Oceania’s dumplings are pretty different, but trust us when we say that they’re all delicious. Hawaii loves manapua (steamed buns), Tonga loves faikakai (coconut caramel dumplings), and New Zealand loves boil up (doughy dumplings with vegetables in pork stock). They all have exquisite taste, don’t you think?

Asia

Dumplings Asia

Asia is so crazy about dumplings that almost every Asian country has its own type of dumpling. We can’t fit all of them in here, so we chose a few of our favorites: xiao long bao (soup dumplings) from China, samosas (fried potato dumplings) from India, and gyoza (potstickers) from Japan. That last one tastes pretty great dipped in our Double Hi Potsticker Sauce, just so you know!

We’ve expanded our dumpling vocabulary, and now it’s time to try them in real life. Which one will you eat first? Let us know in the comments!

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Here at WN Foods, we co-pack high quality sauces, cooked with the finest ingredients. If you would like us to manufacture your sauce recipe, or if you would like our food science team to help you develop your own sauce, please contact us at (510) 487-8877 or wingnienfoods@gmail.com.

The History of WN Foods: Chapter 4

WN History 60s.JPG(John Young with drums of soy sauce)

The 1960s saw a more wide spread acceptance of soy sauce. Until then, it was considered a strictly Chinese ingredient, only to be used with Chinese foods. As more companies began to manufacture it in the USA, soy sauce became more widely available. With this increased accessibility, its reputation changed, making it a kitchen staple for all different kinds of foods. This opened many doors for WN Foods, allowing the company to sell its products to new customers, including mainstream grocery stores.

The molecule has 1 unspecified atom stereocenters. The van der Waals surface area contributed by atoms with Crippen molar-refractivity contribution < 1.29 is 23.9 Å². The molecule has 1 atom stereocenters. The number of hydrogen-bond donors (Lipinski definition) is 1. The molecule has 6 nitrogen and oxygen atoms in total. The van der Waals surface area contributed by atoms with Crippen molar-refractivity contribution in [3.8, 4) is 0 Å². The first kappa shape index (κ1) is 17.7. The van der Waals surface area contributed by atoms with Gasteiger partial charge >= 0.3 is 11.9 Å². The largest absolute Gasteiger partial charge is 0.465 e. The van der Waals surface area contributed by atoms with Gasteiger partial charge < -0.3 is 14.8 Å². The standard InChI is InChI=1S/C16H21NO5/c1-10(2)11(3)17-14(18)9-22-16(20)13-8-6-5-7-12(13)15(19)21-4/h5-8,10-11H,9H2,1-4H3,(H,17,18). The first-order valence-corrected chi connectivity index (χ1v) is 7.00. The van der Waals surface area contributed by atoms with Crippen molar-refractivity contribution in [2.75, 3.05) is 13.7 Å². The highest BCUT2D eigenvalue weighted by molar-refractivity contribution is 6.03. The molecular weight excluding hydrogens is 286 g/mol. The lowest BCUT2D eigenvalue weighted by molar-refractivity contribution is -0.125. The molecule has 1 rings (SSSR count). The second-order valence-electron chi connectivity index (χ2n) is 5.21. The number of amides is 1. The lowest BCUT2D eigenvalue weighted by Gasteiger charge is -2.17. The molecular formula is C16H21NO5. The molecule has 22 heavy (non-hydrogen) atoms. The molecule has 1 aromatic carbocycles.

It was during that this time that WN Foods’ founder George Hall sadly passed away. With George’s memory and legacy in mind, John Young continued to run the company. He was soon joined by George’s son, Dave Hall. It was the beginning of a new era for WN Foods.

Up next… Chapter 5: The 1970s!

To see previous chapters, please click here.

wn-logo-transparentHere at WN Foods, we co-pack high quality sauces, cooked with the finest ingredients. If you would like us to manufacture your sauce recipe, or if you would like our food science team to help you develop your own sauce, please contact us at (510) 487-8877 or wingnienfoods@gmail.com.

The History of WN Foods: Chapter 3

WN History 50s
(John Young, Johnny Kan, George Chow, and George Hall)

Business was booming in the 1950s. Under George Hall and John Young’s leadership, WN Foods grew ever larger, diversifying its services and reaching out to states far and wide. Soy sauce and Chinese sausage manufacturing, importing and exporting goods, real estate, restaurant investments, new advertising techniques… George and John wanted to do it all. Because of their tireless dedication to expanding the company and the Chinese-American community, WN Foods became a prominent figure in San Francisco’s Chinatown. They were making history.

Up next… Chapter 4: The 1960s!

To see previous chapters, please click here.

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Here at WN Foods, we co-pack high quality sauces, cooked with the finest ingredients. If you would like us to manufacture your sauce recipe, or if you would like our food science team to help you develop your own sauce, please contact us at (510) 487-8877 or wingnienfoods@gmail.com.

WN Foods’ Online Store is now OPEN!

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Shop for your favorite Double Hi Brand sauces and have them shipped directly to you! To place an order, click HERE!

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Here at WN Foods, we co-pack high quality sauces, cooked with the finest ingredients. If you would like us to manufacture your sauce recipe, or if you would like our food science team to help you develop your own sauce, please contact us at (510) 487-8877 or wingnienfoods@gmail.com.